Probably my favourite assignment for Teleread this year was having a chance this week to sit down this week and talk shop (for over two hours!) with Michael Serbinis, the CEO of Kobo Books. I got to sample the Kobo app for iPad in its full big-screen glory, got my hands on a demo model of the new Kobo Reader, and had all my ebook questions answered, straight from the top.
I had been a long-time Fictionwise customer and watching the decline in their customer service over the last year has really been sad for me. I was feeling like an early ebook pioneer had either stopped getting it, stopped caring or both. Kobo has brought some fresh new energy into the ebook scene, and I have since become a loyal customer.
I think I’ll be even more loyal now that I have met Michael and heard more about his vision for the company. I really think Kobo gets it, and I am excited to see what new products and services come our way from them and what innovation they challenge their competitors to bring to market.
MESSAGE NUMBER ONE: DON’T PANIC
I began by recapping for Michael a little bit about my background, from my involvement with Teleread to my involvement with ebooks in general. I have bought several hundred ebooks over the years and spent about $1000, so I was speaking to him as a customer first, and a depressed customer at that.
The whole agency fiasco had me worrying that publishers were trying to kill the ebook business outright, and Michael hastened to reassure me that there is no nefarious plot. Publishers are simply scrambling to keep up with an industry that’s changing quickly.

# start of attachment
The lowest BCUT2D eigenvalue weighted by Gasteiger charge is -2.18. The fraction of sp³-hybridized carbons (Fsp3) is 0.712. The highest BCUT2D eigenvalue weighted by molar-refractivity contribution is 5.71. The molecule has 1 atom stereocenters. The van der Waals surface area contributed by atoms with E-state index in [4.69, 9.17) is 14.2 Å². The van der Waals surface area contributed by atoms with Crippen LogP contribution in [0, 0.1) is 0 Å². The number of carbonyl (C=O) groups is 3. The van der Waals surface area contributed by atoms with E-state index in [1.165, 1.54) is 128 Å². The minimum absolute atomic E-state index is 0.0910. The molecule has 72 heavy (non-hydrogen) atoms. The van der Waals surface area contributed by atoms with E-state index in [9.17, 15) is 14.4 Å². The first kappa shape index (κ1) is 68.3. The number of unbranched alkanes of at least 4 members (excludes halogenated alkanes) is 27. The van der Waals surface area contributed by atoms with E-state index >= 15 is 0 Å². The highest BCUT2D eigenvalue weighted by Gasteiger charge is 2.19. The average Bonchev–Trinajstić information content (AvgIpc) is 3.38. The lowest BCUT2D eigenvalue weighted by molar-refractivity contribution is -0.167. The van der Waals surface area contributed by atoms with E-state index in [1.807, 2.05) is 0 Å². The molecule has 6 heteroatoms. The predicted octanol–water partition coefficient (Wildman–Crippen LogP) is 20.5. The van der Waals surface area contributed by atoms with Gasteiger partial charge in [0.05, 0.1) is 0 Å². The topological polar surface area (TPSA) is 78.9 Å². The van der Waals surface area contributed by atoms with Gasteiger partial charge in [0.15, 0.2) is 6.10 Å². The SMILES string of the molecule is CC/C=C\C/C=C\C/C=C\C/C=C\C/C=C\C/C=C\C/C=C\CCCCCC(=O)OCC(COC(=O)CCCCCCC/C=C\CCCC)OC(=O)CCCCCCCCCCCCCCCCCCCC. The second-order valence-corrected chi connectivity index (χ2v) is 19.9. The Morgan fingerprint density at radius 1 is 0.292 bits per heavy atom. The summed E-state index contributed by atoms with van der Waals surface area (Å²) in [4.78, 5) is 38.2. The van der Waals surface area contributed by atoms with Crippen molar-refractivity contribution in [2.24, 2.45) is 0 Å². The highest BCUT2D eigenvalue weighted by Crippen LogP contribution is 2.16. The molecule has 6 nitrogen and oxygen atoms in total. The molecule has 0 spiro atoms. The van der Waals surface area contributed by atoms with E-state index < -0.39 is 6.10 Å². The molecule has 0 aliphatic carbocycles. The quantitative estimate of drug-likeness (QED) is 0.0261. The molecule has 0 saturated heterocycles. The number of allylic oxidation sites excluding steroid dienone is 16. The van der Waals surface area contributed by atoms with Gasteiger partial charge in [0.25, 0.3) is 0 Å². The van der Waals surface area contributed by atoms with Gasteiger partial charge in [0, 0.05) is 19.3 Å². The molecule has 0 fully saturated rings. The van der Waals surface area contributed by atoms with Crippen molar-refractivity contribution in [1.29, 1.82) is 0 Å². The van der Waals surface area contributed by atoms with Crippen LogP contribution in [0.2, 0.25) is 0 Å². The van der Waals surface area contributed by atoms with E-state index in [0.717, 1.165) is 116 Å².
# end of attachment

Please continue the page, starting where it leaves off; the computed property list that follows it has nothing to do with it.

He told me that when he first started meeting with publishers, they were suspicious and the ebook division was pretty much a ragtag bunch of techies in the basement. No so, now. The big publishers have major ebook divisions and have been much friendlier in their meetings. And they do want ebooks to succeed—they’ve already been sending in price adjustments to the new agency-priced books as they see what other publishers are offering and gauge the customer response.
It may take a couple months to get the system running smoothly, but he assured me that the major vendors—and publishers—see that this is the future and are on our side.
ABOUT GEOGRAPHICAL RESTRICTIONS
On the topic of publisher issues, I asked as well about geographical restrictions. Many readers have been frustrated by the issue, especially when it kicks in at the moment they have a book in their shopping cart and try to buy it. Michael said Kobo takes this issue very seriously and has been implementing filters on their site so that customers can only browse the content available to them.
Anecdotally, this seems to be true. I sent the title of a Canadian novel to Paul Biba in the US and asked him to check it for me. He found it at Amazon, but didn’t see it on the Kobo site, whereas I (back in Canada) obviously did.
So how does Kobo determine geography? Michael told me they use IP-based filtering—unless you are a registered customer. So if, for example, I browse from my sister’s computer while visiting her in California, and I don’t log into my customer account, the site will view me as an American based on her IP address and only show me content available to that country.
But if I actually log into my account, I can purchase Canadian content at Canadian prices, and see content available for Canada even if I am traveling becuase if you have an account, this is the information it uses.
Michael does not see the geographical restriction issue easing soon—he told me that as a purist he thinks it should go, but as a pragmatist, he is doubtful it will because authors can often get a more lucrative deal by splitting up the rights and selling them separately. He confirmed my suspicion that it’s the agents who are the real bad guys here, and they are the ones we should be hounding if we want to see this changed!
THE FUTURE OF THE KOBO STORE
The team at Kobo is rolling out new or improved software later this month for iPhone/iPod Touch, Mac and PC, even a special version optimized for netbooks. But what good is software without a decent store from which to purchase content?